The impacts of globalisation of the labour relations in the automotive industry: the case of Hungary

Type de publication:

Conference Paper


Gerpisa colloquium, Paris (2017)


Délocalisation, Germany, global value chains, Hungary, trade unions


The automotive industry has been emerging a new techno-economic paradigm. This results not only in new products (e.g. electric vehicles, autonomous transportation system) or new process (like smart factories based on automation) but also in new business models (e.g. car sharing). These changes deeply affect the way the sector is globally and nationally organised: there are new entrants on the market (like Google or Tesla) but the already existing value chains are also transforming. This is especially important in the case of Central and Eastern European (CEE) countries as large productive capacities have been built in this region in the past 25 years. Based on their low wage costs and the relatively skilled workforce, the majority of CEE countries were able to attract significant FDI-inflow in the sector and automotive industry now plays a flagship role in these economies both in terms of employment and export activities. For example, nearly 90 thousands persons are currently employed in the direct automotive industry sector (NACE C29 and C30) only in Hungary, while the sector’s share of total export reaches 30%. The sector is dominated by German OEMs and their German 1st Tier suppliers. Hungarian-owned companies are rarely able to join to these value chains with higher value-added activities, with one exception (Rába factory) they are operating as 2nd and 3rd Tier suppliers .

However, there are more and more empirical evidences that these Hungarian subsidiaries are able to upgrade in the value chain and attract new activities with higher value-added. The so-called ‘first generation investments’ were led by cost-efficiency motives. These were replaced or complemented by the ‘second generation FDI decisions’ in the 2000s characterised by the ‘knowledge-efficiency seeking motives’, looking for talents in engineering and other profession electro-chemistry etc. This is especially true in the context of Industry 4.0 or fourth industrial revolution in which IT-related competencies become one of the most important factors of competitive advantage. There other reasons to do so: the geographical proximity of R&D and productive capacities makes the development process related knowledge transfer and sharing between designers and production staff faster and improve the quality of the production process.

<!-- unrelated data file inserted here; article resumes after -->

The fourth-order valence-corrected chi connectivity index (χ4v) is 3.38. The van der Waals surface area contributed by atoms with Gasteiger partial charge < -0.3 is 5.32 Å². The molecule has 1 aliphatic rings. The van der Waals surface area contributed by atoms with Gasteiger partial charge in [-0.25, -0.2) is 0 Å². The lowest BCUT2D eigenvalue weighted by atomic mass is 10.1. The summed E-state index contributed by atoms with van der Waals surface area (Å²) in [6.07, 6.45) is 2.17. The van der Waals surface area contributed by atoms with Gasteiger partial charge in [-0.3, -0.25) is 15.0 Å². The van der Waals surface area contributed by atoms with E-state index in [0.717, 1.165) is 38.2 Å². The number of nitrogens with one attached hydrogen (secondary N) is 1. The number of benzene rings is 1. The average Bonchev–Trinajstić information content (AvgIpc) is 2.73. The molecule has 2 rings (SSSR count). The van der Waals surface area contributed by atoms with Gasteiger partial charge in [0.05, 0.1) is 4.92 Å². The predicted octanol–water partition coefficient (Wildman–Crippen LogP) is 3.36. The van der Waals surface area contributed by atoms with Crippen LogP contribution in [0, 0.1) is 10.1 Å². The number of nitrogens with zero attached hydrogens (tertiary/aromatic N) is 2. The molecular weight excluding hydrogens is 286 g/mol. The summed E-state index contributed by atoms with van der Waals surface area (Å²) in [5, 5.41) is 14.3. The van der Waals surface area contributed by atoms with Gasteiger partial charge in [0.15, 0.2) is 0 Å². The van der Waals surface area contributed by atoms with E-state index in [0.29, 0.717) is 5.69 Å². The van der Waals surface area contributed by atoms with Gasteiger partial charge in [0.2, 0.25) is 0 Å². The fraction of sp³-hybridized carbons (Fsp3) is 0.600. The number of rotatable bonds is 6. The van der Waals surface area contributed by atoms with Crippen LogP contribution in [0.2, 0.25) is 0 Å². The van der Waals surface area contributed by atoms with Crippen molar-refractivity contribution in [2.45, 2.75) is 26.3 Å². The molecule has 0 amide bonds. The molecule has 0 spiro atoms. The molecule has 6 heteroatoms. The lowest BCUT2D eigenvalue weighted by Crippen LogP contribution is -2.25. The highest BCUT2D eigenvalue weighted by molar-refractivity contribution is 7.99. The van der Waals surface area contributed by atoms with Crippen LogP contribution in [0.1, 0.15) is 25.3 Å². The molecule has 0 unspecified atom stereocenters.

Although the wage level and job quality in general is higher in these plants than the national average in Hungary, it lags significantly behind the plants located in Germany which creates tensions within the company group. Maybe that was one of the main reasons why the largest German trade union, IG Metall launched its Transnational Partnership Initiative (TPI) not only in Hungary but also in the U.S. The aim of this initiative is to help local trade unions to push for higher wages and better working conditions. The first European TPI office was opened in Győr-city (Audi) in late 2015 and an additional one has been recently (2017) established in Kecskemét-city (Daimler Benz) and targeted especially the first and second tier suppliers of these two German Multinational Companies. The presence and activity of IG Metall has had an immediate impact on the local labour relations with stronger voice of employees, increased strike activity and new forms of membership recruitment. In the proposed paper the authors seek to explore the trade union’s strategy, the reaction of the Hungarian and other nationality of employers and the short-, mid- and long-term impacts of this globalisation initiative of IG Metall in the Hungarian automotive industry. Our main question is whether it will lead to improved job quality or will decrease the competitive advantage of the subsidiaries operating in Hungary and thus save workplaces in Germany. In the first case it may further strengthen the process of upgrading in the value chain, while the latter scenario will create a glass ceiling effect to this upgrading.

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